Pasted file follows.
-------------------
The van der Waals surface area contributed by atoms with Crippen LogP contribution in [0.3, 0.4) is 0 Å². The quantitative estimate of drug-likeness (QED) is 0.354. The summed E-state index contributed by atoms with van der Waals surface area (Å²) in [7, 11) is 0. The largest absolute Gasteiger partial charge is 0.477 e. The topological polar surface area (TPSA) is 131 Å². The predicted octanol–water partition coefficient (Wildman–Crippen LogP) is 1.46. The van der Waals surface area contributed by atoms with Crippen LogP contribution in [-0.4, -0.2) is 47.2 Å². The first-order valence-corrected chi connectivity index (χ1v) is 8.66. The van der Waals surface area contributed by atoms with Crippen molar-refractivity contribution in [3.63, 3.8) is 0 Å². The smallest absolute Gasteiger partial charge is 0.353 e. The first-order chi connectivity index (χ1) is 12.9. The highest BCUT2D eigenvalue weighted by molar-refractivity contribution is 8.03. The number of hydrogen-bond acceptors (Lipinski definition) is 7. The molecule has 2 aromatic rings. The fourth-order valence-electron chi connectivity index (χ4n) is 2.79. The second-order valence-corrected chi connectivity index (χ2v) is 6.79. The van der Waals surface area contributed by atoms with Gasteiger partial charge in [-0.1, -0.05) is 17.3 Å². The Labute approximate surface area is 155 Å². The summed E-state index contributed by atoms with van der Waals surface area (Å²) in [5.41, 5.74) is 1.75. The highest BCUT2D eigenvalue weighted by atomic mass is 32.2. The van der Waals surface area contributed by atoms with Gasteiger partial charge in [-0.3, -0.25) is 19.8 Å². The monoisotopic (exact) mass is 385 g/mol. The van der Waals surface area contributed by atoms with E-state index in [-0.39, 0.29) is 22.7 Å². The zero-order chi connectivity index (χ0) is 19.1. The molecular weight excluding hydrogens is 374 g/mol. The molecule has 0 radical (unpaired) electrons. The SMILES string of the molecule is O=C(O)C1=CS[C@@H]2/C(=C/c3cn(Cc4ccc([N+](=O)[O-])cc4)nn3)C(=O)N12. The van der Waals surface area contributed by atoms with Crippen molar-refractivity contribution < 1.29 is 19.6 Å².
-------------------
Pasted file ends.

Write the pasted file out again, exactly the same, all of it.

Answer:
The van der Waals surface area contributed by atoms with Crippen LogP contribution in [0.3, 0.4) is 0 Å². The quantitative estimate of drug-likeness (QED) is 0.354. The summed E-state index contributed by atoms with van der Waals surface area (Å²) in [7, 11) is 0. The largest absolute Gasteiger partial charge is 0.477 e. The topological polar surface area (TPSA) is 131 Å². The predicted octanol–water partition coefficient (Wildman–Crippen LogP) is 1.46. The van der Waals surface area contributed by atoms with Crippen LogP contribution in [-0.4, -0.2) is 47.2 Å². The first-order valence-corrected chi connectivity index (χ1v) is 8.66. The van der Waals surface area contributed by atoms with Crippen molar-refractivity contribution in [3.63, 3.8) is 0 Å². The smallest absolute Gasteiger partial charge is 0.353 e. The first-order chi connectivity index (χ1) is 12.9. The highest BCUT2D eigenvalue weighted by molar-refractivity contribution is 8.03. The number of hydrogen-bond acceptors (Lipinski definition) is 7. The molecule has 2 aromatic rings. The fourth-order valence-electron chi connectivity index (χ4n) is 2.79. The second-order valence-corrected chi connectivity index (χ2v) is 6.79. The van der Waals surface area contributed by atoms with Gasteiger partial charge in [-0.1, -0.05) is 17.3 Å². The Labute approximate surface area is 155 Å². The summed E-state index contributed by atoms with van der Waals surface area (Å²) in [5.41, 5.74) is 1.75. The highest BCUT2D eigenvalue weighted by atomic mass is 32.2. The van der Waals surface area contributed by atoms with Gasteiger partial charge in [-0.3, -0.25) is 19.8 Å². The monoisotopic (exact) mass is 385 g/mol. The van der Waals surface area contributed by atoms with E-state index in [-0.39, 0.29) is 22.7 Å². The zero-order chi connectivity index (χ0) is 19.1. The molecular weight excluding hydrogens is 374 g/mol. The molecule has 0 radical (unpaired) electrons. The SMILES string of the molecule is O=C(O)C1=CS[C@@H]2/C(=C/c3cn(Cc4ccc([N+](=O)[O-])cc4)nn3)C(=O)N12. The van der Waals surface area contributed by atoms with Crippen molar-refractivity contribution < 1.29 is 19.6 Å².